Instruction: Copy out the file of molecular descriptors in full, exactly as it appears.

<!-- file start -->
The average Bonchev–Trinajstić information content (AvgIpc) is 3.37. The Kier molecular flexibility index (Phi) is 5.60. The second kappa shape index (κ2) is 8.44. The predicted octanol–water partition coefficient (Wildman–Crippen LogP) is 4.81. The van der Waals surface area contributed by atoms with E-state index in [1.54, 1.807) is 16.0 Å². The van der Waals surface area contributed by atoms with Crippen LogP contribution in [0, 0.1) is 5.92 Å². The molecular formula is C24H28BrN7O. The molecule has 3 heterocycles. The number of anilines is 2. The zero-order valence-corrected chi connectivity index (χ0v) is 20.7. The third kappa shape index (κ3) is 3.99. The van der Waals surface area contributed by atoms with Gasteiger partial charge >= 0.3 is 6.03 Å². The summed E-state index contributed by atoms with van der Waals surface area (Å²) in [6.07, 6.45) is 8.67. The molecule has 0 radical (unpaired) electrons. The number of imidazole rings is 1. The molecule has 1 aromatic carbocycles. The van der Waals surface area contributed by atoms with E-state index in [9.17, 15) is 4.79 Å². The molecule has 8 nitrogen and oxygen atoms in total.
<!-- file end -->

The average Bonchev–Trinajstić information content (AvgIpc) is 3.37. The Kier molecular flexibility index (Phi) is 5.60. The second kappa shape index (κ2) is 8.44. The predicted octanol–water partition coefficient (Wildman–Crippen LogP) is 4.81. The van der Waals surface area contributed by atoms with E-state index in [1.54, 1.807) is 16.0 Å². The van der Waals surface area contributed by atoms with Crippen LogP contribution in [0, 0.1) is 5.92 Å². The molecular formula is C24H28BrN7O. The molecule has 3 heterocycles. The number of anilines is 2. The zero-order valence-corrected chi connectivity index (χ0v) is 20.7. The third kappa shape index (κ3) is 3.99. The van der Waals surface area contributed by atoms with Gasteiger partial charge >= 0.3 is 6.03 Å². The summed E-state index contributed by atoms with van der Waals surface area (Å²) in [6.07, 6.45) is 8.67. The molecule has 0 radical (unpaired) electrons. The number of imidazole rings is 1. The molecule has 1 aromatic carbocycles. The van der Waals surface area contributed by atoms with E-state index in [9.17, 15) is 4.79 Å². The molecule has 8 nitrogen and oxygen atoms in total.